One of the most interesting projects under that valiant initiative was the development of the driverless automated guided vehicles (AGV) for container terminals. Why? Well, here is a bit of mathematics for you. The new PSA terminal was envisioned to move nearly 70 million containers per year, about double of the 2015 volume, while facing the simple truth – with the rapidly shrinking Singaporean workforce, there are less and less people willing to work, rain or shine, in a container yard. Even the expats decided to give it a pass! Apparently, even banking was more interesting than moving steel boxes around the yard and playing with really powerful lifting machines. As a result, PSA needs to automate or forget the envisioned growth.

Complete or selective automation?
Even if the terminal did not face workforce shortage, I honestly think that the dream of having a mix of human-operated machines and mathematics-operated machines inside a tight, confined space of a container terminal will not work perfectly. Until we achieve 100% certainty in actions/reactions of mathematically-driven/flown/sailed devices, my firm belief is that we have to decide between two propositions: Either have all equipment and operations automated 100%, or allow some automation here and there with built-in rubber bumpers all around. Simply because there is no way that rational mathematics can be programmed to avoid any type of irrational human behavior.

Can I say that my prophecy means the end of Singapore PSA as the largest container transshipment hub in the world? It could be. There are more abundant, and still cheaper, labor pools in Malaysia and Indonesia. There are existing and upcoming investments in deep sea ports in the region. In fact, with the addition of the high-speed freight link from Kunming (China) to the ports of Malaysia and Thailand, the existing ports in the Malay Peninsula will eventually replace Singapore as the ‘must stop and tranship here’ place. Even if PSA manages 60 moves per hour, it will not be sufficient to save the Singaporean terminal from losing significance, unless…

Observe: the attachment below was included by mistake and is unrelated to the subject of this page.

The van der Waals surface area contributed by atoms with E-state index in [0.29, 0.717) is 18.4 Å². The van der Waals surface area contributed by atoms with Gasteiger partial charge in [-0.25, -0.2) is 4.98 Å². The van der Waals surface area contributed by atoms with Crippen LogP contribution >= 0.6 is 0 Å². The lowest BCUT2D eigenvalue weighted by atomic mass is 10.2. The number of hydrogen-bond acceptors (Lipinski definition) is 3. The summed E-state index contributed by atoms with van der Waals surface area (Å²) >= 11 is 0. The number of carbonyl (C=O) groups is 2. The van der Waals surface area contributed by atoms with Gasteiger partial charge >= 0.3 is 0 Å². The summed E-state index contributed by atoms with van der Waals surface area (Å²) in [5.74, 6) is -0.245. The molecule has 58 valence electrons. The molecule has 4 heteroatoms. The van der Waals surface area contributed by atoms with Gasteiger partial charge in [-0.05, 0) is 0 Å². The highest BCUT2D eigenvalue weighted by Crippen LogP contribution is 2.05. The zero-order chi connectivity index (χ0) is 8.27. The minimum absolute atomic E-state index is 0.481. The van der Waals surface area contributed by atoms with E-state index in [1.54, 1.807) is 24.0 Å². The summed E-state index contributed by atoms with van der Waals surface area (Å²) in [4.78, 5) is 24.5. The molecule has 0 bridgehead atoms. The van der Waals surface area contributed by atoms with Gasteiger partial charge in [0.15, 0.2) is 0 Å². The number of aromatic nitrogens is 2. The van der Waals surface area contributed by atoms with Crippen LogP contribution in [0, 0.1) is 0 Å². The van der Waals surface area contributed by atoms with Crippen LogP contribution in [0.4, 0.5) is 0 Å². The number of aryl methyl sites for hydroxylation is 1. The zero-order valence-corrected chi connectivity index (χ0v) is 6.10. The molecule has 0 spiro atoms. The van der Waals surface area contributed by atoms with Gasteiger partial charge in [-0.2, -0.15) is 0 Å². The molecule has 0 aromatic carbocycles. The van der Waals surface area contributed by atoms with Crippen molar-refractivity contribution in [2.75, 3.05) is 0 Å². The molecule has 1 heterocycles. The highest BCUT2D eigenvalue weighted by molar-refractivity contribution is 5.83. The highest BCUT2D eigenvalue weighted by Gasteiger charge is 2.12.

Unless, of course, mathematics comes to the rescue. The entire hope for Singapore to become the hub and center of innovation for the 100% unmanned container terminal, rests on the assumption that the kids studying mathematics in Singapore are much smarter that than programmers at Google. So, to the students of mathematics in Southeast Asia, here’s my message: Forget the ‘Go West’ slogan. There’s gold in mathematics – you just need to dig for it. The future of container shipping port in Singapore, and many other places, is in your hands and minds!

If you found this topic interesting, leave your comment or suggestion. I look forward to responding to your feedback.

This post was previously published on LinkedIn.
Kris Kosmala

About Kris Kosmala

I enjoy the challenge of employing information technology as an accelerator of business growth. Of all business operations, I find supply chains provide the most fertile ground for creative re-thinking and transformative change. I find that frequently, new technology is not aligned with a company’s business strategy. I help companies address this critical issue, ensuring that the right technology is harnessed – and used correctly – to advance their organizational goals and turn it into true competitive advantage.